Thursday, October 01, 2009

What an incredible evening!

On Wednesday evenings in prison they have chaplain's hour. Last night Ellie and I went along with regulars, John and John, to take part.

We started off by looking at some psalms written by David and then I said, 'Right, now we're going to write a psalm.'

There were some mutterings but Ellie took her place at the flipchart ready to write down what was said and we began. First I asked the men - there were about 10 of them - how they were feeling.

There was a moment of silence and then one said, 'well, not happy of course.' And then gradually one by one they started saying what it was like being in prison. A page of flipchart was soon filled and another started. Then I asked about their dreams and hopes, what they'd want to ask God for. Another two pages were filled rapidly.

Time was getting on now so while the men sang a few more songs, Ellie and I took all the things that had been said and put them in some sort of order to create a psalm that is amazing in its honesty and openness. Ellie read it out and even the most doubtful were saying, 'hey, that's good.'

We're going to get it copied and give them all copies, as well as making it available for a wider audience of prisoners and others (who may be imprisoned in cells of their own or other's making).

It was a truly incredible evening. I am still on cloud nine and a half: it was just so amazing.

It could have been a disaster. If nobody had said anything (fortunately we had a few mouthy ones in with us!) or if they'd not put their hearts into it, we'd have looked pretty silly but they were as open as we could possibly have hoped. Even the quiet ones chipped in as we got going. I think there were probably only two out of the ten who didn't say anything but just listened and that was fine too.

John, who goes in every week, said he'd never heard the men so open and forthcoming; John, the pianist, was quite overwhelmed and, he said, honoured to have sat in for it; the chaplain was his usual non-committal self!

I know some Christians who judge a meeting's success by the numbers of souls saved for the Lord, sister. Needless to say, I'm not one of those. (And if Zac's Place was about getting a quota of souls saved every month it would have closed long ago.)

God saves souls. If we can demonstrate a little of his love to those who have experienced very little of any sort of love, by listening, hearing and valuing, then, I think, it's job done.

P.S. When the question was asked, 'What would you say to God if you were face to face with him now?' one of the men said, 'Where have you been all my life?' It was said in a sort of jokey, tough-man, I-don't-really-mean-this-I'm-just-saying-it-for-show way but it was said. I could imagine God standing up, lifting up his robes a little and doing a jig while whooping, 'I've been here, waiting for you to ask that!' (I seem to have turned God into an Irishman. Still if God has to have an accent then the Irish accent is a good one to have.)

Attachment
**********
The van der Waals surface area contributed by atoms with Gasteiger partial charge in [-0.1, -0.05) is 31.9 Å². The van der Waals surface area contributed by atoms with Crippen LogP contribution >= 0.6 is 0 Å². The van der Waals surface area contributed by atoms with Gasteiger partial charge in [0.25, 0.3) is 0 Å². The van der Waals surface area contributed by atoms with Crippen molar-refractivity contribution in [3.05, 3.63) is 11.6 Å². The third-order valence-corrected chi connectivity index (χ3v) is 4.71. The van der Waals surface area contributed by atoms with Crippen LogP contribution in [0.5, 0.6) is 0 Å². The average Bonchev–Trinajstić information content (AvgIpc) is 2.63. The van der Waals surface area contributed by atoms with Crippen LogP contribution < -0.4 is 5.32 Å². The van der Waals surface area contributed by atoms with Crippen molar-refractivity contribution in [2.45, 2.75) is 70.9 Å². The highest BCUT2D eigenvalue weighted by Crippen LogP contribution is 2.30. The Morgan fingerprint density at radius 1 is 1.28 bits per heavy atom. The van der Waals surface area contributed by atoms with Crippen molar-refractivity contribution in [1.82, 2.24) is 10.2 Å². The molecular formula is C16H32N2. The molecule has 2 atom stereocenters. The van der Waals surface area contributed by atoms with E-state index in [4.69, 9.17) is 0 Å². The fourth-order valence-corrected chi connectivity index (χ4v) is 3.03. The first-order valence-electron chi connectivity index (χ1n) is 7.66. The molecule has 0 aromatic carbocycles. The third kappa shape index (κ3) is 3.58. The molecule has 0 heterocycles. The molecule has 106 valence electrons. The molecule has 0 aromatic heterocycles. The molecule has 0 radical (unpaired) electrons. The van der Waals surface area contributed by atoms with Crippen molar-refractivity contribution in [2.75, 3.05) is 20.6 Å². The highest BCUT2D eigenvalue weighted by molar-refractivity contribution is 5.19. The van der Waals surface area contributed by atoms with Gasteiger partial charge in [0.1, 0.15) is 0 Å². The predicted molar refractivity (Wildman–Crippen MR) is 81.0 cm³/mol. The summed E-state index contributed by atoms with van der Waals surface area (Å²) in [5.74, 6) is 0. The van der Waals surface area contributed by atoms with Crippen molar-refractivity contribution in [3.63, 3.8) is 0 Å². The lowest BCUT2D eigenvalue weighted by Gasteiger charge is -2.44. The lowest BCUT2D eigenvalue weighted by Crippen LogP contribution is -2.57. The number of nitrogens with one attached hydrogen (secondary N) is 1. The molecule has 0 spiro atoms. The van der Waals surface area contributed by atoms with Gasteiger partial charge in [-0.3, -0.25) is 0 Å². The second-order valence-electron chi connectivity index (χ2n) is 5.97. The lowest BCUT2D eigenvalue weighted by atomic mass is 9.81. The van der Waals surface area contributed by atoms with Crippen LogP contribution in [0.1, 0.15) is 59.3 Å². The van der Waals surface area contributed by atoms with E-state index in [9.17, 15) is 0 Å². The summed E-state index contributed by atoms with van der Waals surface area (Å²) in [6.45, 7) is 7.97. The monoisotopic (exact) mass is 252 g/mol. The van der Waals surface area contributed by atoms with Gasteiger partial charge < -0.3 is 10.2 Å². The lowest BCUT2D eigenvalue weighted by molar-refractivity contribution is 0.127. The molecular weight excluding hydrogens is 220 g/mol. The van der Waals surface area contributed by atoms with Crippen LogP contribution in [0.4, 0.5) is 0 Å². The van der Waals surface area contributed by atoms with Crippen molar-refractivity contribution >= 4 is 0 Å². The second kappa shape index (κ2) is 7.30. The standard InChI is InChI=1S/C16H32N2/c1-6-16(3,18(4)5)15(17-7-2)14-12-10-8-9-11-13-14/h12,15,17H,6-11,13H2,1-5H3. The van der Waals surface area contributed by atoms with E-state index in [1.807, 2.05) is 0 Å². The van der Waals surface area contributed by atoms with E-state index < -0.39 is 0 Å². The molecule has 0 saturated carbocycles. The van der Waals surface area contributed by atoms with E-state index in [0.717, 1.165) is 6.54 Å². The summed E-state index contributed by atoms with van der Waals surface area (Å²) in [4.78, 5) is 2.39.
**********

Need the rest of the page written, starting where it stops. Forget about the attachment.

'Ask and it shall be given to you - or your question will be answered.' Matthew 7:7
God, please make yourself known to him in such a way that he can't ignore you.

9 comments:

Nath said...

Great post, Liz! Is it odd that the prison is one of the main things I miss about Swansea?

Nath said...

And another thought - why don't you give the psalm to the musicians at Linden and see what they come up with? Or get the writers' group to edit it into lyrics first, then give it to the musicians...

Liz said...

Not at all odd, nath! Though you should be careful how you phrase that when speaking to others!

Ellie is going to have a go at putting it to music but she was wondering how she'd fit in institutionalisation!

Nath said...
This comment has been removed by the author.
Nath said...

And another one - you should tell Billy!

Liz said...

Oh wow, cool! I'm off to Thrive soon (goodie) but I'll take a closer look at that later. It looks excellent.

jay said...

That does sound like a very rewarding evening. I have never been in a prison - only a disused one - so I had only TV and literature and the media to give me an insight. And now, of course, bloggers.

Furtheron said...

... made me think about a conversation with someone in AA recently - He basically was moaning at our "bloated" service structure, too many people with too many jobs... I said "what's that matter if we keep people sober?" He thinks we should run the fellowship like a business I think we shouldn't. He wanted to stop school talks "No point in them, not our primary audience"... what is our primary audience... "the alcoholic that still suffers" or in my view might do in the future unless we do something...

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